This provides the best of both worlds for Mac users, but you need a beefy machine to make this work, as Parallels and Windows gobble up a lot of resources.

PerfectIt

PerfectIt.

paid
An add-in for Microsoft Word that lets you check the consistency of your documents. This does a lot more than a spell check. The Cloud version runs on Mac and Windows.

Watch my review of PerfectIt 4 for Windows

Photoshop

Photoshop.

paid
The heavyweight app for image manipulation. I barely scratch the surface with it but it does enough to help me produce good graphics for my website and social feeds.

A good free alternative is Canva. Not as powerful but easy to use to create social graphics.

Rev

Rev.

paid
Fast, accurate captioning (subtitling) for video. Submit your source video or a YouTube/Vimeo link and get back the captions as an SRT text file that you can then add to your video. I use this for all my videos.

Get $10 free credit

SimpleMind

SimpleMind.

free & paid
Easy to use mind-mapping software for visual thinkers. The free version gives me everything I need.

Slack

Slack.

free & paid
Instant messaging for communities and work projects. For day-to-day communication, this beats email hands down.

Snagit

Snagit.

paid
Screenshots, social media graphics and very simple screen recordings.

TextExpander

TextExpander.

paid
Save regular bits of text for quick reuse on desktop and mobile. If you write the same thing over and over in your emails, this is for you.

Also great for the basics: names, postal addresses, emails, websites, telephone numbers, etc.

Transferwise

Transferwise.

free
Get paid in different currencies at the best rates. Great for clients who are used to paying in euros or dollars.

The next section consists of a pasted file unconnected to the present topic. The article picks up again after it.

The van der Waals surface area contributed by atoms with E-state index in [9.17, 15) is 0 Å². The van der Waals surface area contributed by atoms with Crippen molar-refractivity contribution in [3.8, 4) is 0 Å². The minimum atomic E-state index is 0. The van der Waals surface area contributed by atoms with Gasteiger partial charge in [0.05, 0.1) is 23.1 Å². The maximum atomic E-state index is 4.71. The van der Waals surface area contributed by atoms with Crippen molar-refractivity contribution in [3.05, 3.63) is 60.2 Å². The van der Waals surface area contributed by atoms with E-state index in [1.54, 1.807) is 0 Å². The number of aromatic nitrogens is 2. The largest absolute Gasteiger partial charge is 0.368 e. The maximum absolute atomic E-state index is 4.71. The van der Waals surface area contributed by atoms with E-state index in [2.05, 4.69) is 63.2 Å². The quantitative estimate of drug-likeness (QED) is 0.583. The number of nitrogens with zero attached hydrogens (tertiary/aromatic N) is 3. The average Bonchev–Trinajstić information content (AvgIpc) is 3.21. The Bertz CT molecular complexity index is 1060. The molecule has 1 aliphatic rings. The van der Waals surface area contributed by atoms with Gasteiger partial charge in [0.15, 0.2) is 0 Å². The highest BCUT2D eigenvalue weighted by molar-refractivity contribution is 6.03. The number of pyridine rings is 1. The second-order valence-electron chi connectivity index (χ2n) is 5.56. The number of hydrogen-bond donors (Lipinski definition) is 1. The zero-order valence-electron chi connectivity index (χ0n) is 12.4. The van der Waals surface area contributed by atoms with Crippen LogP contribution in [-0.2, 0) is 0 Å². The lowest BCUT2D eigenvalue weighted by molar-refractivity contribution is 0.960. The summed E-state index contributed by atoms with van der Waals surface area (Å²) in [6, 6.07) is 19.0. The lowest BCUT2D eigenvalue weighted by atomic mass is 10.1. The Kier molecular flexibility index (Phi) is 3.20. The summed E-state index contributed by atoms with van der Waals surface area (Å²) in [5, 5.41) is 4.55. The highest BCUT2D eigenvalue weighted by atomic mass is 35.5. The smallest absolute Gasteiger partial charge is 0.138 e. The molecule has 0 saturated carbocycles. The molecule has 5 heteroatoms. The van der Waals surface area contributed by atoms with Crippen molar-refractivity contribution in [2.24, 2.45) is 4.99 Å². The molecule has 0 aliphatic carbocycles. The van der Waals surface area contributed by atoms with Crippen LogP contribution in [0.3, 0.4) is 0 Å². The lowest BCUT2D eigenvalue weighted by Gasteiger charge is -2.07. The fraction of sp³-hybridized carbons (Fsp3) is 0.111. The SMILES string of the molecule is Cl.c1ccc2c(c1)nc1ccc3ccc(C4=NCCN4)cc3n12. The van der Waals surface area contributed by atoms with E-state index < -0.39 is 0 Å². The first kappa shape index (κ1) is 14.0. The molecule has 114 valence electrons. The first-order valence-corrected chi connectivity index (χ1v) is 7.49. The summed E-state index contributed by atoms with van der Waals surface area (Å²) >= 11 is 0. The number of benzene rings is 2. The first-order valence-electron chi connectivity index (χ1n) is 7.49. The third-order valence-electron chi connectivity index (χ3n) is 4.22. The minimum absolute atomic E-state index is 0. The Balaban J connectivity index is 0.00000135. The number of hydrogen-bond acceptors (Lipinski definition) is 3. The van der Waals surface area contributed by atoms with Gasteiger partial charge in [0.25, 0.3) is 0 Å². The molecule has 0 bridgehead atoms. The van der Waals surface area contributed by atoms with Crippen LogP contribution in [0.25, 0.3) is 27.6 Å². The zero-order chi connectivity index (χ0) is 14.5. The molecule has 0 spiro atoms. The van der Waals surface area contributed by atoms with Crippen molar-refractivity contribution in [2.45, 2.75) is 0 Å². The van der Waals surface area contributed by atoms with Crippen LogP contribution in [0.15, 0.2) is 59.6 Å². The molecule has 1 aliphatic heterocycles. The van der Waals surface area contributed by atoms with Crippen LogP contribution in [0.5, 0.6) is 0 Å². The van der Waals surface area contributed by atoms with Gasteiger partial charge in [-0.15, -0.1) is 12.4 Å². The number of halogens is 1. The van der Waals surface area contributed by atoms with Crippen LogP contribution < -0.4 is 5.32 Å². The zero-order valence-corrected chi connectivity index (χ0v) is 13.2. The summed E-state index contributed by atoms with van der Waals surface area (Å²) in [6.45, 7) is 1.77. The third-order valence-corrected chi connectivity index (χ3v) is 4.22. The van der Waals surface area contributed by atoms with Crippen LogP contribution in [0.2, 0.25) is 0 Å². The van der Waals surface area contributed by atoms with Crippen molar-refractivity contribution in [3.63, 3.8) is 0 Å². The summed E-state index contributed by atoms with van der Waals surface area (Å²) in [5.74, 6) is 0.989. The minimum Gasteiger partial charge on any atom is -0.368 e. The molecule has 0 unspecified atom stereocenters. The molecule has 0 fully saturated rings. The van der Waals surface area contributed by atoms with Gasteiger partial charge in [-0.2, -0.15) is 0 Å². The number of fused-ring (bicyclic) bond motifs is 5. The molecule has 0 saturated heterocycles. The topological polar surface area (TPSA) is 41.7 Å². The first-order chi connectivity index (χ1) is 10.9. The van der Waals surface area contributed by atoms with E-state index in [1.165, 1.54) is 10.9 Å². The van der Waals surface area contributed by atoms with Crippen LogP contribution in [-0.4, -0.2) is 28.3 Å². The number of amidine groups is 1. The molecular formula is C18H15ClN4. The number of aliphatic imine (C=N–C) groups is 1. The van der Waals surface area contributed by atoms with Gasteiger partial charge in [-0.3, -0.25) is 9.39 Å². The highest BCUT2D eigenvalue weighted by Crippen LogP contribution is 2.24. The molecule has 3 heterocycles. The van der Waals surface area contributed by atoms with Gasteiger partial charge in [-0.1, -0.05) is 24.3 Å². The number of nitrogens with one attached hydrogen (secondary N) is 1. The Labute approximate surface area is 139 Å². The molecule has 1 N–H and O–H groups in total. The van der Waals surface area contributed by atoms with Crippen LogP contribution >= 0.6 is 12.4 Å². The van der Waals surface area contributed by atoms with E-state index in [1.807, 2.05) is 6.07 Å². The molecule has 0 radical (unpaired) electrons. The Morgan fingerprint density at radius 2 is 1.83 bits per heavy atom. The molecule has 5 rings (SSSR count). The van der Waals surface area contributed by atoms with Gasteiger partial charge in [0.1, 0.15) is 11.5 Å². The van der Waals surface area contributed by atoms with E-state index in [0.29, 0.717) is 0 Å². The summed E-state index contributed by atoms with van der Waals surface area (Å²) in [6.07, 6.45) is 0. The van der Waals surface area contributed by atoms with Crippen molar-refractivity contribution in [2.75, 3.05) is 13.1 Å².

Transmit

Transmit.

paid
Upload and download files from servers that use File Transfer Protocol (FTP) and other technologies such as Amazon S3.

Vimeo

Vimeo.

free & paid
Better user interface and privacy controls than YouTube, and you can replace videos without losing all your stats.

My Vimeo channel

Zoom

Zoom.

free & paid
Video conferencing alternative to Skype. I link this up with Calendly so that clients can book a slot to speak with me and get a link for a 1-to-1 video call.


Hardware.

This is the kit I use to create my videos.

Blue Yeti

Blue Yeti USB microphone.

Easy to set up with any desktop or laptop. Great sound quality for ~£100.

Logitech H390 headset

Logitech H390 USB headset mic.

Easy to set up with any desktop or laptop. I’ve been recommended to use a headset mic like this for podcast interviews.

Great sound quality for ~£45.

RODE Smartlav

RØDE smartLav+.

A lapel microphone ideal for mobile recording. It offers better sound quality than your smartphone’s built-in mic.

Watch out for the connector type. When I upgraded my iPhone, I needed a Lightning adaptor to connect the mic’s audio cable to my phone.

Logitech C920 HD webcam

Logitech C920 HD webcam.

A great addition to my iMac, it perches on top of my computer and connects via USB.

This has improved the video quality of my Zoom calls and instruction videos. Normally available for under £80.

Joby GorillaPod

Joby GorillaPod.

Simple but sturdy tripod for all sizes of smartphone. Great for avoiding shaky video. Available for under £50.

LED Light

Lighting.

There are lots of options for LED and other types of lighting. Natural lighting is always best, but you can’t always control the quality and consistency of that, especially in the UK!

A small LED light might cost only £20.


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John Espirian.

John Espirian

I write the words that go on B2B websites. I also offer LinkedIn consultancy and profile reviews.

My book is Content DNA.